For example, a topspin forehand lob is extremely hard to retrieve once it has gone over an opponent’s head because the topspin takes the ball even further away from the player chasing it when it bounces. Another advantage is that the offensive lob shot is similar to a low forehand groundstroke, making it an ideal disguise shot. Players can use this to catch their opponent off guard and hit a great winner!
When under attack from an opponent, the defensive lob is used. As a result, there won’t be much time for positioning. The defensive lob aims to extend the point and force the opponent to strike another winner before the point is won. Get as near the ball as possible and, with a short or no backswing, make enough contact with an open racket head face to send the ball well above your opponent and to the back of the court.
The defensive lob shot requires little or no weight transfer of the feet. Bring your racket past your shoulder for a decent follow-through to provide spin to your shot while keeping the ball in play. If you don’t have the time or strength to add topspin to the ball during a rally, you can resort to hitting a slice lob, which usually occurs when a player can barely reach the opponent’s shot.
In this case, one usually uses backspin for a deep lob hit incredibly high up and into the back of the court. The upside of a ball hit in this manner is that the longer the ball is in the air, the more time it gives you to recover back into a more central tennis court position.
Ask your hitting partner to stand a couple of feet in front of the service line and feed you several balls while holding their racquet high. Try lobbing the ball one or two feet over their racquet with a good amount of topspin. Once comfortable, try to hit lobs on the run practicing your backhand lob and forehand lob this way.
Many players second-guess themselves and push it over without the necessary spin. These kinds of shots either never make it over the net or end up in the opponent’s wheelhouse for his/her overhead. One must entirely commit by completing your following through for a topspin lob to put your opponent under enough pressure.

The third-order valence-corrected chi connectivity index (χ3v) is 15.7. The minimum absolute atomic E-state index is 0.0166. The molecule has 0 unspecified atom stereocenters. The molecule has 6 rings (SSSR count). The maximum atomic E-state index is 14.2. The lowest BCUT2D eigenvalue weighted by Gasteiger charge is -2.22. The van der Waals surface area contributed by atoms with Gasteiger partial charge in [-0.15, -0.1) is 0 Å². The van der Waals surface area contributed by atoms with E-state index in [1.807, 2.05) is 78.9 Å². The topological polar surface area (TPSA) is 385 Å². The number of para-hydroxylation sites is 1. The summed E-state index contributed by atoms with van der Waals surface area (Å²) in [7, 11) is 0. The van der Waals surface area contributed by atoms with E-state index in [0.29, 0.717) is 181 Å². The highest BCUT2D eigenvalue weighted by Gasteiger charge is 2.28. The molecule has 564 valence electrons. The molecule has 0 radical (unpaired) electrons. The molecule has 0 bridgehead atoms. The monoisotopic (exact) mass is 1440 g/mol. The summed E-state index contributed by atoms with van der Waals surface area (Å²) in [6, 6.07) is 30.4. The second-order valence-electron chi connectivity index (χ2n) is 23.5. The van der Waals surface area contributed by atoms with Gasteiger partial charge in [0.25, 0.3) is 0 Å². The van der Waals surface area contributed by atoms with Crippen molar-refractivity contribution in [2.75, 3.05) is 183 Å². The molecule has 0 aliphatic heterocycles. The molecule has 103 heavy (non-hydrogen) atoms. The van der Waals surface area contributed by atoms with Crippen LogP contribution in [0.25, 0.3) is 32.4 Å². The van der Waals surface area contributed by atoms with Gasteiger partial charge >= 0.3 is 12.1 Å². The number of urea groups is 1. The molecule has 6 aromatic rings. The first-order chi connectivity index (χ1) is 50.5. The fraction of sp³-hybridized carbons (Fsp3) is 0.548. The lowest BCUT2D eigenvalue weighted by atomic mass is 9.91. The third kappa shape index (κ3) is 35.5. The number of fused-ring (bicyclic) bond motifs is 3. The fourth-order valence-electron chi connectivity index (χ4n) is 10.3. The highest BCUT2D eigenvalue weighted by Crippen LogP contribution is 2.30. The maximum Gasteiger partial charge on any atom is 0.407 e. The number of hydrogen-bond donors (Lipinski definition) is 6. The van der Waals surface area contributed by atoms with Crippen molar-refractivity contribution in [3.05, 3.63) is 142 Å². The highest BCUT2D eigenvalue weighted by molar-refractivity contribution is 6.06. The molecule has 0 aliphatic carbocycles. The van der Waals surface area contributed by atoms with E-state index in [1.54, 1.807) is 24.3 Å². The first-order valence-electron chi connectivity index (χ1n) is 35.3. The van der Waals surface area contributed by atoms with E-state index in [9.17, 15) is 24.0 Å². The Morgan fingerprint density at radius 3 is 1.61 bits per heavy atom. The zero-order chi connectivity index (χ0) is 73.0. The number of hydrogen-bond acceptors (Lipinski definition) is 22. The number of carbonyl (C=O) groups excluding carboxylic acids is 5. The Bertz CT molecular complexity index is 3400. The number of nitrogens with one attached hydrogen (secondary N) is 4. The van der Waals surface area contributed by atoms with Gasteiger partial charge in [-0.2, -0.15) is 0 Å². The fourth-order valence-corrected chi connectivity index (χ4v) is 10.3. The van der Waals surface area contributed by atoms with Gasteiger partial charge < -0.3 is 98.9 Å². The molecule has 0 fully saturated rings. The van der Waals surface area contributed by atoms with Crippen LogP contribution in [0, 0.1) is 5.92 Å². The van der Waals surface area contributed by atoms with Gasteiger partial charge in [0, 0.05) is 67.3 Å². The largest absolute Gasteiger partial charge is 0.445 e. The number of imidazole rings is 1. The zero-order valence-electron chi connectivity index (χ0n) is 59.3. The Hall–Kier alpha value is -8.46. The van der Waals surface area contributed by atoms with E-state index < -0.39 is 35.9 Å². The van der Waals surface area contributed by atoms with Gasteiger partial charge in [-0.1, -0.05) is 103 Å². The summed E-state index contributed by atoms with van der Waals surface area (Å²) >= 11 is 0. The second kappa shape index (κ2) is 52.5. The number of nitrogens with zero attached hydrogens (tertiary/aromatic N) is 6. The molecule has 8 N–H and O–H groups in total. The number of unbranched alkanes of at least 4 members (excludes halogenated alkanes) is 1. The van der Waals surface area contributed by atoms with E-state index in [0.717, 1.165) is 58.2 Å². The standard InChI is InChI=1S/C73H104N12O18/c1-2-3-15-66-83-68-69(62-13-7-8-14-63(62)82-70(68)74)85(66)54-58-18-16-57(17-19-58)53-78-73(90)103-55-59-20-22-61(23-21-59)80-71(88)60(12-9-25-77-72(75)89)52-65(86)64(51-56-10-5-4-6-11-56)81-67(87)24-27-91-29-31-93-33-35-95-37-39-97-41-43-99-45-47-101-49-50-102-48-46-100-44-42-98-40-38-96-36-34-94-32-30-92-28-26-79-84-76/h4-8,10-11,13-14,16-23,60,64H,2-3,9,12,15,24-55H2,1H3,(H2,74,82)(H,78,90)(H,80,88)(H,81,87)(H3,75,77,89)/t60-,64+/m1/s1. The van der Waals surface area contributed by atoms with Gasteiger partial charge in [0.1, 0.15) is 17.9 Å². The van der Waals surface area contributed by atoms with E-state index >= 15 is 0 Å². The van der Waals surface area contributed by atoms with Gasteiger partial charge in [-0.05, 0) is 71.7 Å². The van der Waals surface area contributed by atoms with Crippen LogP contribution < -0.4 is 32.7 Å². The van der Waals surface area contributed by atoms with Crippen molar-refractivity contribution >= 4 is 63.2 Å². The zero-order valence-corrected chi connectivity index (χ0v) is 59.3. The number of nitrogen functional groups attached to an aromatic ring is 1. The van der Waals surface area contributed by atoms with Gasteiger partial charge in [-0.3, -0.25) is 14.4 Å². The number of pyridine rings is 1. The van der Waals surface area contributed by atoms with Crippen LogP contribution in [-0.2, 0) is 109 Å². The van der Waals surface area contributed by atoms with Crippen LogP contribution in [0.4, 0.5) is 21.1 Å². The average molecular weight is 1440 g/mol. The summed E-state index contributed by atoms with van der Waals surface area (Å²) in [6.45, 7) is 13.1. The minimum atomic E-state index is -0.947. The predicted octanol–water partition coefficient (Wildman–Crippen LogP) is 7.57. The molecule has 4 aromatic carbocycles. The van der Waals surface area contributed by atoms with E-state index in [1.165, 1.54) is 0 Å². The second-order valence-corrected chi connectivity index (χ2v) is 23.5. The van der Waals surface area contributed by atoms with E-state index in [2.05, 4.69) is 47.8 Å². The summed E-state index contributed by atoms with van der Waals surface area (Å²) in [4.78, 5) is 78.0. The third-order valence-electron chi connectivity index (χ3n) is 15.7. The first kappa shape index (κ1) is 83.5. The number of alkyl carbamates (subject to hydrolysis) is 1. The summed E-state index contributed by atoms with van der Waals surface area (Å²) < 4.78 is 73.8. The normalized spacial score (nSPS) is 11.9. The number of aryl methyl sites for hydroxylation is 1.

The lob can be an excellent way to keep you in the game when you are in a defensive position. Remember, you’re much better off hitting a well-placed lob than attempting a 90-mph passing shot. I’ve seen players hit the lob as an offensive shot, particularly medium-height topspin lobs. This is only effective at the club level against 4.0 level or lower players who stay at the baseline.
It typically bounces high and deep when the lob hits the ground, especially with topspin. This will make it difficult for the player attempting to hit it. The good news is that you don’t need a lot of tennis talent or skill to hit great lobs. Instead, it all boils down to repetition and using it frequently during match play. Keep in mind that the wind will undoubtedly play a role when lobbing.
It’s much easier to lob with the wind than against the wind. Therefore, I strongly advise against lobbing into a strong wind. When it comes to lobs, the sun can be an ally if you play on a sunny day. On the other hand, the sun can sometimes blind the opposing player, but this is dependent on its location. I recommend lobbing high if you’re playing at night, especially if you’re up against an older opponent.
When the ball leaves the confines of the lights, they tend to lose sight of it. Even young people can have difficulty tracking a high-placed lob at night. I hope the information in this post assists you in improving your tennis lob. If you have any questions, please contact us, and we’ll get back to you as soon as possible.
Which tennis player has the best lob?
Men: Fabrice Santoro, Rafael Nadal, Lleyton Hewitt, Andy Murray, Roger Federer, Andre Agassi, Mats Wilander, David Nalbandian, Jimmy Connors, Stefan Edberg, Michael Chang, Ivan Lendl.
Women: Arantxa Sánchez Vicario, Agnieszka Radwańska, Maria Sharapova, Martina Navratilova, Steffi Graf, Serena Williams, Chris Evert, Martina Hingis, Helena Sukova, Pam Shriver, Zina Garrison, Jana Novotna, Anastasia Myskina, Jelena Janković.
Christoph Friedrich is a German tennis player and coach currently residing in Oakland, California. He began his tennis journey at the age of eight and has since dedicated his life to the sport. After working as a tennis coach and hitting partner in New York City for eight years, Christoph decided to share his knowledge and experience with tennis players around the world by creating the My Tennis Expert blog. His goal is to make tennis education accessible to everyone and help players select the best equipment for their game, from racquets and strings to shoes and overgrips. Christoph's extensive research and expertise in tennis technology make him a valuable resource for players of all levels.